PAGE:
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SUSE's key software trends for 2018

Linux vendor SUSE outlined the key trends it sees for software in 2018, with open source and containers leading the way.

Peter Lees, chief technologist, SUSE Asia Pacific, says the cloud has grown up, open source continues to innovate, and containers, management and instrumentation are the big things developers should be looking at this year.

Lees outlines his five trends:

1. The cloud grows up and settles in

Public and private cloud computing are both well established. The cloud has proven itself and is entering the mainstream for regular organisations that might not traditionally be thought of us “IT-driven".

In turn, this means increased mainstream adoption of operational techniques will be needed to effectively manage these environments. The new regime is automation, policy-driven deployment and streamlined procedures.

“Old-style IT systems will remain, but organisations will increasingly look to integrate these systems as much as possible with a new, flexible approach and new deployments will follow a ‘cloud first’ approach,” Lees says. “This also means that business processes, such as approvals and change management must adapt and develop to match and enable the agility of the infrastructure.”

2. Everything is software

The increased flexibility both provided and demanded by cloud-style IT operations can only be effectively realised through software, leading to “infrastructure as code” increasing defining the way all aspects of the infrastructure layer is managed.

“The base layer of infrastructure abstraction will move up from the operating system and into the network, and the economies of scale of commodity hardware will continue to attract organisations away from closed, niche solutions,” Lees states.

“Enterprise data storage will increasingly be driven by software-defined solutions since organisations can no longer afford to manage all of their exponentially-increasing capacity requirements with proprietary systems. Scale-out software-defined storage technologies based on flexible, commodity-priced underlying hardware will become a larger proportion of the low-performance storage capacity, with high-performance proprietary systems pushed into smaller, niche workloads.”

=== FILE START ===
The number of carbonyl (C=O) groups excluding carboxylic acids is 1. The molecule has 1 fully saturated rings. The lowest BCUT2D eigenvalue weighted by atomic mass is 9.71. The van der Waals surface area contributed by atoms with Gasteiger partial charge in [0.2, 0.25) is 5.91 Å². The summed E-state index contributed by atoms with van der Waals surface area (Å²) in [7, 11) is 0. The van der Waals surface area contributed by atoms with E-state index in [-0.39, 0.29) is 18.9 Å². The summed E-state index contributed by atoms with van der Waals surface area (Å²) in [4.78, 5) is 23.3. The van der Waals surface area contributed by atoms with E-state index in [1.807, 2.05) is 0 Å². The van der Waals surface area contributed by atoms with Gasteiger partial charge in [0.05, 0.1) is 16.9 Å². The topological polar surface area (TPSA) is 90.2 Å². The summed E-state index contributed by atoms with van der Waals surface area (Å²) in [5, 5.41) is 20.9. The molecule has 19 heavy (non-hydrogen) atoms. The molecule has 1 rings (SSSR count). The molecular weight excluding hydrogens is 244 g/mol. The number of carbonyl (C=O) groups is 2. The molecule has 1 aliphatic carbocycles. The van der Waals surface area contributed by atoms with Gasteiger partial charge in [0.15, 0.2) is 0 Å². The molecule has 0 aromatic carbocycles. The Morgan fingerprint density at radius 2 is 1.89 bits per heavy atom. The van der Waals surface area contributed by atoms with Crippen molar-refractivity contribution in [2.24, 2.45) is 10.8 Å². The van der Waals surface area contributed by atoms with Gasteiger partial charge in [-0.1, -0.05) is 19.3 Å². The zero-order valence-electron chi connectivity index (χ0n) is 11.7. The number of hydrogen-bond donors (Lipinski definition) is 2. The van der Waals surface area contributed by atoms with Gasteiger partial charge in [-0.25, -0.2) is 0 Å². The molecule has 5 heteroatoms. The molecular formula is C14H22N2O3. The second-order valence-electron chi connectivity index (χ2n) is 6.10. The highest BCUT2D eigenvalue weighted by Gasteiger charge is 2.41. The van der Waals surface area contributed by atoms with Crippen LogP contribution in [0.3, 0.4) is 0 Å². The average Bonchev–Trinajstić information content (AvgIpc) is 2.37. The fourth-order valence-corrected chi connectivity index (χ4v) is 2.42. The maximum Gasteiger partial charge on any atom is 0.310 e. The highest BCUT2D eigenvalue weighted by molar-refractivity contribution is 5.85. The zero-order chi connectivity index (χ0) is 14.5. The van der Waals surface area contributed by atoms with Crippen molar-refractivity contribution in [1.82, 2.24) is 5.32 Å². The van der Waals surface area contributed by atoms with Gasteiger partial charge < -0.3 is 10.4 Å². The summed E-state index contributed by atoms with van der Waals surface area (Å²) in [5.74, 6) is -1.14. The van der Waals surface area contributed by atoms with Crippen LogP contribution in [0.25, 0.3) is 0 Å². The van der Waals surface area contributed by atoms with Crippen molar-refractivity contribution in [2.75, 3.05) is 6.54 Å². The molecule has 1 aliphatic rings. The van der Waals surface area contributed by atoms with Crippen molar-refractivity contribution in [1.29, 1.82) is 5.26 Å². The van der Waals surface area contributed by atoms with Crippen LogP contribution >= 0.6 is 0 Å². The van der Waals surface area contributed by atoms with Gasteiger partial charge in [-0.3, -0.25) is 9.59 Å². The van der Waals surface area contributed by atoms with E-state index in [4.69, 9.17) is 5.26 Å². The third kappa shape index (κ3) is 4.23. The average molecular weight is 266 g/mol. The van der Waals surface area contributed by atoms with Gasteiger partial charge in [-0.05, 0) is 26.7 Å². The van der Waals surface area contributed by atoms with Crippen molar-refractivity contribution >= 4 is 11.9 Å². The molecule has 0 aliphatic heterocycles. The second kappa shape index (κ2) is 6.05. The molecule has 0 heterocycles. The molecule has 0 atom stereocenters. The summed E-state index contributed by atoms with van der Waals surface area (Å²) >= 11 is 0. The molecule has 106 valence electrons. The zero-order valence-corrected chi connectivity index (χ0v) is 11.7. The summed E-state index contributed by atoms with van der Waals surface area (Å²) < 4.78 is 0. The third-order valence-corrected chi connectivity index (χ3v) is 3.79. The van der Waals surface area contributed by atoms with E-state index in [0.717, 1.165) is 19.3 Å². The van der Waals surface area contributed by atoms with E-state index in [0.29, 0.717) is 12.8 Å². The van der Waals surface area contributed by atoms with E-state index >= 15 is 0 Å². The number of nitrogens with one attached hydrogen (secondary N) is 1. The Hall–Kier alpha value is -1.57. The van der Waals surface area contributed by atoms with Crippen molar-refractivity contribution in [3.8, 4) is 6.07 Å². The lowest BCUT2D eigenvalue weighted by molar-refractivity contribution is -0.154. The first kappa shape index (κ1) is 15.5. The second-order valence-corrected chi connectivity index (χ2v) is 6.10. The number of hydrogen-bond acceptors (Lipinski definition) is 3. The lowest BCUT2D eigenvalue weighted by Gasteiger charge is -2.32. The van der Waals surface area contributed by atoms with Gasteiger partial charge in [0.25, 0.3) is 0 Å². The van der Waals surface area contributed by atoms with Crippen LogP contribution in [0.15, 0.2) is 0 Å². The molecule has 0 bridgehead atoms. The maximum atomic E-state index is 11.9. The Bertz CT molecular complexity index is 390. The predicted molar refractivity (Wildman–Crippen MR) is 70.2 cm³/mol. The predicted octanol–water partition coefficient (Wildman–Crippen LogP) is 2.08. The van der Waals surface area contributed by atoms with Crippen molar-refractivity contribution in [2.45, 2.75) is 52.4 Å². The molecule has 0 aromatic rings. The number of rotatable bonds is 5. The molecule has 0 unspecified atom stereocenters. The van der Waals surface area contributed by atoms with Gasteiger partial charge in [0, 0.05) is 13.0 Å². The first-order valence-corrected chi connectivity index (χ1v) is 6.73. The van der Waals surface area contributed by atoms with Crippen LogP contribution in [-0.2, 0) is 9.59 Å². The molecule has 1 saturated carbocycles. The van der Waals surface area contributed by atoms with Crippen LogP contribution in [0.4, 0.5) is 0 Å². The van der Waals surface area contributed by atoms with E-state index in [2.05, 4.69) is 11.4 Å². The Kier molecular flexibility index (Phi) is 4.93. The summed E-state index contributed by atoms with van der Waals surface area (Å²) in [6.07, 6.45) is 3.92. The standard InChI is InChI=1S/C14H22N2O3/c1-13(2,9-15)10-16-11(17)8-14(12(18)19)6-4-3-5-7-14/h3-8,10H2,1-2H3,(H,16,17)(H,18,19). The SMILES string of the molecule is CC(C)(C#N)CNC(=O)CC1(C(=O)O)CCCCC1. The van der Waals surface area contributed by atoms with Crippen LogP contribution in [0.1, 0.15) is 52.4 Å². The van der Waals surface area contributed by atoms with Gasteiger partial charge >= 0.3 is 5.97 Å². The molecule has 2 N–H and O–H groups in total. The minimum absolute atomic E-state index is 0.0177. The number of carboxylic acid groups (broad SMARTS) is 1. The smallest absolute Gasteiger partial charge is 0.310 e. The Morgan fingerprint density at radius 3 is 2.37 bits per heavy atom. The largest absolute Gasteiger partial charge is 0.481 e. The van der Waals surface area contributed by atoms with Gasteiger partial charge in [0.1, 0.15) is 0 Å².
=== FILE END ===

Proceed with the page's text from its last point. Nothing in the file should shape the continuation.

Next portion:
3. Software comes in containers

With increasing need for flexibility and rapid time-to-market, containers will be increasingly adopted as a deployment platform.

“As containers increase in maturity we will see commercial software increasingly delivered with this model,” Lees says.

“Containers increase the ability of developers and systems administrators to abstract the underlying platform, feeding back into the ‘infrastructure as code’ concept for all but the most fundamental layers of IT.”

4. Management and Instrumentation is the new focus

As infrastructure becomes more flexible and configurable, the ability for organisations to have a complete view of their systems is increasingly tested.

Vendors will need to differentiate themselves by providing insights into complex interrelated systems, and providing robust — yet accessible — tools to tune existing workloads and integrate new ones.

5. Open source continues to lead innovation

“It is almost a foregone conclusion all new innovation will have an open source component,” Lees says. “There are no remaining vendors that can dictate an entire corner of the enterprise IT industry. The glory days of IBM and even Microsoft are over and both these vendors and the new Goliaths such as Google and Facebook make enormous use of — and contributions to — open source code in their own systems and products.”

As a result, Lees states organisations must increasingly keep an eye on open source projects to see where innovations are moving, and where new developments can and should be integrated into their own systems.

“The increased use of open source in enterprise technology, as well as the increased need for agility and speed, necessitates more active integration work within an organisation to get the best result.”

However, “not all enterprises have this kind of expertise on hand, and so these organisations must look for open source technology partners”, he states. These organisations will need to help navigate the difference between “interesting” and “production-ready” projects,  and be flexible and adaptable with the components the enterprise needs to integrate.



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David M Williams

David has been computing since 1984 where he instantly gravitated to the family Commodore 64. He completed a Bachelor of Computer Science degree from 1990 to 1992, commencing full-time employment as a systems analyst at the end of that year. David subsequently worked as a UNIX Systems Manager, Asia-Pacific technical specialist for an international software company, Business Analyst, IT Manager, and other roles. David has been the Chief Information Officer for national public companies since 2007, delivering IT knowledge and business acumen, seeking to transform the industries within which he works. David is also involved in the user group community, the Australian Computer Society technical advisory boards, and education.